When and how did I watch this?
February 18th, 2017, on Amazon Instant Video.
Had I seen this film already?
Yep, possibly a hundred times.
What did I know about the movie before watching it?
This was (and probably still is) a cable channel staple. During the non-prime hours, Back to the Future can fill a time slot and gather viewership on any station on a Saturday afternoon. The movie itself is a personal favorite, and it’s definitely a favorite of my generation. There’s something nostalgic about it: the high school shenanigans, the idea of time-travel (done in the most ridiculous way), and saving the day at the precise moment. Every dude wants to be Marty McFly, riding skateboards to escape the bad guys and playing guitar like a boss in front of all their friends. If you’re reading this blog, you’ve probably seen it and know exactly what I’m talking about.
What do I know about it now?
There’s really nothing new to report, but I did notice something in the film: there are numerous, perhaps a hundred, small details that the film leaves in, seemingly meaningless at the time, but it circles back and addresses them for a big a-ha moment. A brief list: the man hanging from the hand of a clock at the beginning of the film, the “Twin Pines” becoming the “Lone Pine Mall”, the reference to Marty’s uncle “behind bars”, and Marty’s own quote to the high school version of his dad repeated to him 30 years later. Many of these are obvious and part of the lore, but some are high level clever stuff that require attention to detail to pick up. Zemeckis takes care of these small details handily, along with the use of tension, attention to camera angles and music, and several laugh-out-loud “Zoinks!” moments. It’s now a classic, and a great starter to one of the great cinema trilogies in American culture. Watching this in the evening, I found myself humming the score in bed.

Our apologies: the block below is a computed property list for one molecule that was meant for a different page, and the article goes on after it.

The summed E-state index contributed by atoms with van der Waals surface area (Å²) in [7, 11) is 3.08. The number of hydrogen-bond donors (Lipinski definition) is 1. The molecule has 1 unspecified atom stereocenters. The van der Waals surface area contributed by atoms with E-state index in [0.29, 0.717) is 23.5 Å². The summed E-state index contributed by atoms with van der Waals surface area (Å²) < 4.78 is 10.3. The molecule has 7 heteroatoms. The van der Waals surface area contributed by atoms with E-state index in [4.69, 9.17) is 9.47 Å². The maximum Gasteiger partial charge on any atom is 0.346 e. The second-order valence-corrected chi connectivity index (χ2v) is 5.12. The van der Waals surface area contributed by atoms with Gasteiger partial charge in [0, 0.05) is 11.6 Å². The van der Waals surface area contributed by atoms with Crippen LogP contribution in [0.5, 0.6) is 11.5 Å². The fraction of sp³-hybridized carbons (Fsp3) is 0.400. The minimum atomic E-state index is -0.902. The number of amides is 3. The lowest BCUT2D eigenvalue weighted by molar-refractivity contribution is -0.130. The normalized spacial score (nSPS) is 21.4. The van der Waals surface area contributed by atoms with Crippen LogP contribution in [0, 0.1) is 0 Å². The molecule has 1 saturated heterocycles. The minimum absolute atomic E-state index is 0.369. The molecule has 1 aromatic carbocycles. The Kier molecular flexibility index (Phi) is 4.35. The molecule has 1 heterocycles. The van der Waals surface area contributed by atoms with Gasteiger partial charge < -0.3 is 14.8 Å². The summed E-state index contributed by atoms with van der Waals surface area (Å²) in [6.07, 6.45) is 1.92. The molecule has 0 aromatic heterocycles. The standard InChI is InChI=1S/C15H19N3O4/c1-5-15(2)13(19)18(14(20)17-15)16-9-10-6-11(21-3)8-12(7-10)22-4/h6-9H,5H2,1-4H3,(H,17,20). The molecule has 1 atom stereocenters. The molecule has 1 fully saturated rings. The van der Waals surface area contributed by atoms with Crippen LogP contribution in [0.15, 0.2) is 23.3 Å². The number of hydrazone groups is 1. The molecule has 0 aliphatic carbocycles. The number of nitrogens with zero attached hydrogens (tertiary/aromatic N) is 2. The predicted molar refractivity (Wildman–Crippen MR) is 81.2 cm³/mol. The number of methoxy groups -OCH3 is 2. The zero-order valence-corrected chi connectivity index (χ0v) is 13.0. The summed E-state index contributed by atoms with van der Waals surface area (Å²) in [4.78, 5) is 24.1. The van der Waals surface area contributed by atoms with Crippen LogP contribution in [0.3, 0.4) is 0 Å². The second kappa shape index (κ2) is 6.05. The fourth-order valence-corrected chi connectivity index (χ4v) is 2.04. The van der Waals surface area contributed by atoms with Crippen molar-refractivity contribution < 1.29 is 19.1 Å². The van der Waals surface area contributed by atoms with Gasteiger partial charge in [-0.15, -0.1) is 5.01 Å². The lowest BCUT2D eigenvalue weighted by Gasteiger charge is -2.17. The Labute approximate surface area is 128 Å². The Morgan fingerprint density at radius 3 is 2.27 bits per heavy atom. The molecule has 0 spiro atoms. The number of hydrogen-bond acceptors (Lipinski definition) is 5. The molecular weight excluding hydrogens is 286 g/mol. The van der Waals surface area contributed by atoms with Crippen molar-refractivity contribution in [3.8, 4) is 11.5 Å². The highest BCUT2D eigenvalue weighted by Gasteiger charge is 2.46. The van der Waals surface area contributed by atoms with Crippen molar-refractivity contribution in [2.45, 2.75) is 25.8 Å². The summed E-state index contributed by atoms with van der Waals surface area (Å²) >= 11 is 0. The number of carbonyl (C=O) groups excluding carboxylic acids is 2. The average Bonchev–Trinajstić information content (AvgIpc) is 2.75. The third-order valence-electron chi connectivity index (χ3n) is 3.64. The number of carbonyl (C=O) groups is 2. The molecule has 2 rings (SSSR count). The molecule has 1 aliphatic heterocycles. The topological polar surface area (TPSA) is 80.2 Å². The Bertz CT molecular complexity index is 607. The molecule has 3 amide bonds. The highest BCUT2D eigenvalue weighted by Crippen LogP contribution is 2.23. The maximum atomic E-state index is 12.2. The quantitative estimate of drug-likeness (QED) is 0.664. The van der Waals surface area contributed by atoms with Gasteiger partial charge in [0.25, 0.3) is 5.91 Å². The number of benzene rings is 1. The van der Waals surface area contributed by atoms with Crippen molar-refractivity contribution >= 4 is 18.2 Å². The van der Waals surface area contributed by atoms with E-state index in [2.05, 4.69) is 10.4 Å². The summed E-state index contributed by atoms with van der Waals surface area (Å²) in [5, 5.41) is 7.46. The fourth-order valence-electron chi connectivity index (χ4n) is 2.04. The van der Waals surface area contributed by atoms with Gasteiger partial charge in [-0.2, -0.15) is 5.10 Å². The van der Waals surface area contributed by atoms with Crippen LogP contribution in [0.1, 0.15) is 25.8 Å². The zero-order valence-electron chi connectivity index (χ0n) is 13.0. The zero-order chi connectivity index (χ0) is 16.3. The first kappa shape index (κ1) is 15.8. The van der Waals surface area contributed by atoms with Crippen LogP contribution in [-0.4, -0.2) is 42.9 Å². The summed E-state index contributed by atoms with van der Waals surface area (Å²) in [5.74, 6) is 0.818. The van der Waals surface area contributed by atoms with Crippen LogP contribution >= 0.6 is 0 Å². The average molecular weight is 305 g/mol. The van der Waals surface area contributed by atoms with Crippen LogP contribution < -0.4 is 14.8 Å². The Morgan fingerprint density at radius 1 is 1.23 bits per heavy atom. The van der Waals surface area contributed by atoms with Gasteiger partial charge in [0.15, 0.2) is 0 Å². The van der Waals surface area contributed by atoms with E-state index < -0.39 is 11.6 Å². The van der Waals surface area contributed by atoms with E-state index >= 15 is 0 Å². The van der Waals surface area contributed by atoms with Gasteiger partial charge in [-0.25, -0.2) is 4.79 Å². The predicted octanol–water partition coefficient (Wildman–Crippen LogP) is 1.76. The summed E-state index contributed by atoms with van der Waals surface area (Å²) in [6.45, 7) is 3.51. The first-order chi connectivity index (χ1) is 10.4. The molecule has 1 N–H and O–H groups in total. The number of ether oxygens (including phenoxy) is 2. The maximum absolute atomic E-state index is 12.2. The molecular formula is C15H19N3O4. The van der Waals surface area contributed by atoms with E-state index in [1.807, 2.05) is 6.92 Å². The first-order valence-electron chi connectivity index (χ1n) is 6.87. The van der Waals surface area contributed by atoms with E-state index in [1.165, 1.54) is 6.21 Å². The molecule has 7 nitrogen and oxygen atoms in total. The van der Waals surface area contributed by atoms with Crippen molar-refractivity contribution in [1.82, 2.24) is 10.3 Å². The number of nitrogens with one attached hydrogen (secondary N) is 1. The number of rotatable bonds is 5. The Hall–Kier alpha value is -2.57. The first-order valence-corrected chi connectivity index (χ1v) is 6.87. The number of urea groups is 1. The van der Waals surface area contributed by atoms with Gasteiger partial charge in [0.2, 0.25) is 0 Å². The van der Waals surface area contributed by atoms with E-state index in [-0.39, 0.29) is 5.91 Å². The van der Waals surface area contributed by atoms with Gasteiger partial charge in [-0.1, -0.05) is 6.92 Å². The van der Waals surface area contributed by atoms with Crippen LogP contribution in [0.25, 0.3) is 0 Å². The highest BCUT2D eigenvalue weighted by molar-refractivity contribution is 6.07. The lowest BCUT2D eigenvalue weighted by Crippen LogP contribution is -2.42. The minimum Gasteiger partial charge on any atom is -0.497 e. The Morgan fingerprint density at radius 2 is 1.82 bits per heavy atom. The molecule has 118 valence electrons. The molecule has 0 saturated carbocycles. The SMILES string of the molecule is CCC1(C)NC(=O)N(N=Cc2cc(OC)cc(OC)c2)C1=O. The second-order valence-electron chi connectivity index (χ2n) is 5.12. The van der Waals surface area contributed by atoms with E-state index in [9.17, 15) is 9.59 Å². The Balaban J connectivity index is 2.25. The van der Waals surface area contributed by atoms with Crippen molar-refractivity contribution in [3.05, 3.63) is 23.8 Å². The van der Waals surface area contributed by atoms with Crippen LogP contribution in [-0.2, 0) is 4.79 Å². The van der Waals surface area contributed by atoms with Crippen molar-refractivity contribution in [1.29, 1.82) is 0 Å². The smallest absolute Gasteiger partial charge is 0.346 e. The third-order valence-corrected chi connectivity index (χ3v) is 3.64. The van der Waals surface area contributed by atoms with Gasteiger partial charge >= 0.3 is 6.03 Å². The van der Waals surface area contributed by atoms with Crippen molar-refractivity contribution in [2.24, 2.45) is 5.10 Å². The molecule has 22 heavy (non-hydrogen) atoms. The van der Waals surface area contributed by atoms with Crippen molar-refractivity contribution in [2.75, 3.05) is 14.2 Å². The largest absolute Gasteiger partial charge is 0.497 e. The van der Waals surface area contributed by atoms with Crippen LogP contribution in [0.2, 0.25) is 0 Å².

What are some themes in the film?
Time travel, fate, courage, perseverance, paradox
Did this affect me personally?
Psh, it’s a nostalgia-fest.
Why is this ranked #48?
The biggest reasons are its lore as a film “foretelling” the future, further perpetuated by the internet (the Cubs were one year off!), and its mainstay role on cable television. Michael J. Fox as Marty and Christopher Lloyd as Doc might be the most beloved typecast characters ever, and they’ve since embraced it. 1.21 gigawatts and 88 miles per hour are now entrenched figures.
Did my wife watch/like it?
She has a crush on the young Michael J. Fox. Of course she did. =)
Would I watch it again?
Would I recommend it to a friend?
I don’t think that’s necessary.
Does it deserve to be on this list as one of the greatest films of all time?
The film is stupendous and memorable indeed, but as a concession, it does have an extra factor that transcends its own greatness: pop culture. Of all the films on the IMDb Top 250 (yes, ALL of them), Back to the Future has become the most watched, analyzed, and celebrated film of my generation. Is the film great? I’m not certain — it takes a lot of liberty in terms of probability and actual science — but it does belong on this list.